Amoeblog

(Wherein we eagerly anticipate the death of leaves.)

Posted by Job O Brother, September 28, 2011 11:04am | Post a Comment


snow
Fairfax & Melrose

I’ve lived in Los Angeles long enough now to notice a two-degree temperature drop and the standard grey, morning haze lasting an extra hour and excitedly exclaim, “Fall is in the air!” It’s what I have to work with down here.

Autumn is my favorite time of year. I’m eager to cuddle up in coats, drink steamy brews, over-do holiday cooking, celebrate Walrus Day, and frankly, I like the melancholic pallor it casts o’er humanity – makes my fellow man seem more relatable than when they’re sweating and spiking balls over nets, behavior which makes me skittish and distrustful.

Of course I know this new chill in the air may be a tease; there’s always opportunity for Mother Nature to Alan Funt the situation. I’m not boxing up my cargo shorts and ice cube collection just yet, but I am eager. To prepare, I’ve hand-selected the finest mini-marshmallows to serve in cocoa (I myself hate eating marshmallows – they’re like sugar-sweetened, antique erasers, but ironically I delight in judging and organizing them), I’ve begun psychologically manipulating the boyfriend with subliminal messages while he watches The Real Housewives of Beverly Hills to favor Douglas Firs over White Firs, and I’ve taught my cats to knit their own sweaters. (To be honest, this last effort has been a real power struggle, with both felines putting up a lot of resistance and excuses:

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Photographic Memory, Part 3

Posted by Job O Brother, June 28, 2010 12:19pm | Post a Comment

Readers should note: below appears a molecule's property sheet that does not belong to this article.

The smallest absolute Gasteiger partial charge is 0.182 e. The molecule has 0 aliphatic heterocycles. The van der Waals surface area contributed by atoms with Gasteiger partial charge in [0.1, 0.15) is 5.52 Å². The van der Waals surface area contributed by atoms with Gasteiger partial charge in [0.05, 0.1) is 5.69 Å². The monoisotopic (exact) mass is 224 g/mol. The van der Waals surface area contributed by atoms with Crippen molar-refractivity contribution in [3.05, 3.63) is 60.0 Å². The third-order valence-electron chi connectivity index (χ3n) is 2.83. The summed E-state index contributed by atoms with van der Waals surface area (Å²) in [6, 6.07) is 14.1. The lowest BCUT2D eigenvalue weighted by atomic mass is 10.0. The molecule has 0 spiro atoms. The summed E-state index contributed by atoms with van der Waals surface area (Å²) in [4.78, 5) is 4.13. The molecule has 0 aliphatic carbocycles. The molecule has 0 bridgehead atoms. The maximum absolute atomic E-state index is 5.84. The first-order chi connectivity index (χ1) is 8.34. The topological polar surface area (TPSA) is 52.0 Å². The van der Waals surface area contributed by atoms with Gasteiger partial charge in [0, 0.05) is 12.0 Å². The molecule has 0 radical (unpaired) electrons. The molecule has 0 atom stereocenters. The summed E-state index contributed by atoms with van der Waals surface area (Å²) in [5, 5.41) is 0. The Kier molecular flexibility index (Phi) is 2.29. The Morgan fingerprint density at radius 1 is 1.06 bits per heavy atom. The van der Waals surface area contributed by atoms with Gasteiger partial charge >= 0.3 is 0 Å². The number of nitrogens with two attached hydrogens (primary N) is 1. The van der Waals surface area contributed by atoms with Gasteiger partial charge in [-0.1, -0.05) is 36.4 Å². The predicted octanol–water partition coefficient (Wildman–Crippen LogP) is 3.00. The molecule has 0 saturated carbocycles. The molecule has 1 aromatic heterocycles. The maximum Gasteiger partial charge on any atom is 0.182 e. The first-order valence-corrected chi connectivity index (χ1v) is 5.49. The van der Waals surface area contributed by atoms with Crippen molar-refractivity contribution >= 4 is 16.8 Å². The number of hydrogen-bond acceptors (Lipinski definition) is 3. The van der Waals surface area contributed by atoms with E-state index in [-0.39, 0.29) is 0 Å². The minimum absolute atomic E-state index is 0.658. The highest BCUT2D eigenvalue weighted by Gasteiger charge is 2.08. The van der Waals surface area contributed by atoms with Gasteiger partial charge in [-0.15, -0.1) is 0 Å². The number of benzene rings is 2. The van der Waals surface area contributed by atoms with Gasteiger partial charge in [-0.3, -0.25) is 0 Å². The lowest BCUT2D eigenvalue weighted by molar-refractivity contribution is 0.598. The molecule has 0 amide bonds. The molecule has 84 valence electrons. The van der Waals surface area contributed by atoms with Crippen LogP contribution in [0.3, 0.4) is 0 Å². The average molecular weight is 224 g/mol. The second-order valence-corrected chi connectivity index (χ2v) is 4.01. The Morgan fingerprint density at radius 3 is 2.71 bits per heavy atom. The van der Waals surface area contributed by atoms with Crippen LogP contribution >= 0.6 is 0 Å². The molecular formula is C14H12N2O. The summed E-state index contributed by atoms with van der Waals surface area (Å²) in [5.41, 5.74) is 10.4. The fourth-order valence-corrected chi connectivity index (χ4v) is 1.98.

This is another installment of music and/or movies that I’m reminded of when looking at old photos of myself, my family and my friends. It was brought to you by the letter R and the number 8. And through a generous donation from the Hindenburg Aviation Academy. And from Viewers Like You.

chad corbin

That's Chad, on your right. Next to him is him is his guitar, whose name escapes me, so I'll just call him Queezerwaroworolheethorlurl and never speak of him again. Chad remains one of the most complex and fascinating of my generation of Nevada City townies. You know how people say people never really change? Well Chad really changes, and depending on which point you select on the arc of his story, you'll see a man who bares little or no resemblance to his past or future. You could say that is the one thing that never changes about Chad: he always changes.

At the point in his life where the above photo was taken (in front of the antique store that never opened once in my entire childhood), he was a traveling minstrel with a particular fondness for Romani, Klezmer and Spanish music.


This phase is Chad's life fit perfectly with his non-musical obsession: collecting and playing board games and putting together puzzles. It was as though he wanted to get his autumn years out of the way first, so he could enjoy his senior citizenship drinking and gambling and gallivanting with prostitutes.